The Leavers Analysis
The juxtaposition of characters in The Leavers is perhaps one of the richest parts of Lisa Ko's writing. Much of the story can be explored by comparing and contrasting Daniel with Polly, Daniel's biological parents with his adoptive parents, Daniel with Angel, Polly with Leon, and so on. Juxtapositions can even be found in single characters, as in the contrast between Deming and Daniel or between Polly and Peilan (including the person she is before she comes to America and the person she becomes after she returns to China). This is also reflected deeply in Daniel and Polly's obsession with finding their "doppelgangers."
By positioning characters with such striking connections and differences, Ko is able to show the different paths life can take, both due to circumstance and due to personal choice. Since the novel's themes center so much on identity and agency, this is a powerful tool. For example, Daniel's and Polly's individual journeys from the time Polly is deported gain even more value when considered in tandem. Daniel's involuntary name change (from Deming Guo to Daniel Wilkinson) is striking when considered alongside Polly's assuming a new life in China, while Polly's decision to leave her husband resonates even more as Daniel decides to return to New York instead of staying with his mother.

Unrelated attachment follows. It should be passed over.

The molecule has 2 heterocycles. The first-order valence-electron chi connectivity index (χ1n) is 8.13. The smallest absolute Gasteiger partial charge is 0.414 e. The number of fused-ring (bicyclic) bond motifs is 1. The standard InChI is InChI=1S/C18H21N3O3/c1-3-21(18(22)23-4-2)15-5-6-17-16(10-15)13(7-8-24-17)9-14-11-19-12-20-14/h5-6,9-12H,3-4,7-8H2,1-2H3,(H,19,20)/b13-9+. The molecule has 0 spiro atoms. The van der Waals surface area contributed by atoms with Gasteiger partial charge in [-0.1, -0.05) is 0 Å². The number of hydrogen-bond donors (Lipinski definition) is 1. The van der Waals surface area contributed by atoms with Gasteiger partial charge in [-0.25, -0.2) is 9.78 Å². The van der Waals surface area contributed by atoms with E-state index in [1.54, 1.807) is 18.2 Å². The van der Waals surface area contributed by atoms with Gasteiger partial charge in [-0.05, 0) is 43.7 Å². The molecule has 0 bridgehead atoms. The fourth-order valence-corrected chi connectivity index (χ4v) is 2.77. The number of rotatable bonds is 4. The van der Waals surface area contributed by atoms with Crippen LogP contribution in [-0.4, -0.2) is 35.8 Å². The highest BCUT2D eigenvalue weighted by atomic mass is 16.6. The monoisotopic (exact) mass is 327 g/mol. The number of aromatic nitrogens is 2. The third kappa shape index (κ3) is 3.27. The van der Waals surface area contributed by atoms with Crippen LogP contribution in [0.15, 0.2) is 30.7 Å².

The various settings of The Leavers also contribute deeply to the novel's meaning. For example, the village Polly grows up in is a deeply isolated place where everyone knows each other. This is starkly different from the bustling, anonymous setting of New York City. Beyond this, Daniel's despondency after his adoption by the Wilkinsons is mirrored by the bland suburban town he moves to. The settings each character encounters further the theme of how individuals are shaped by their circumstances.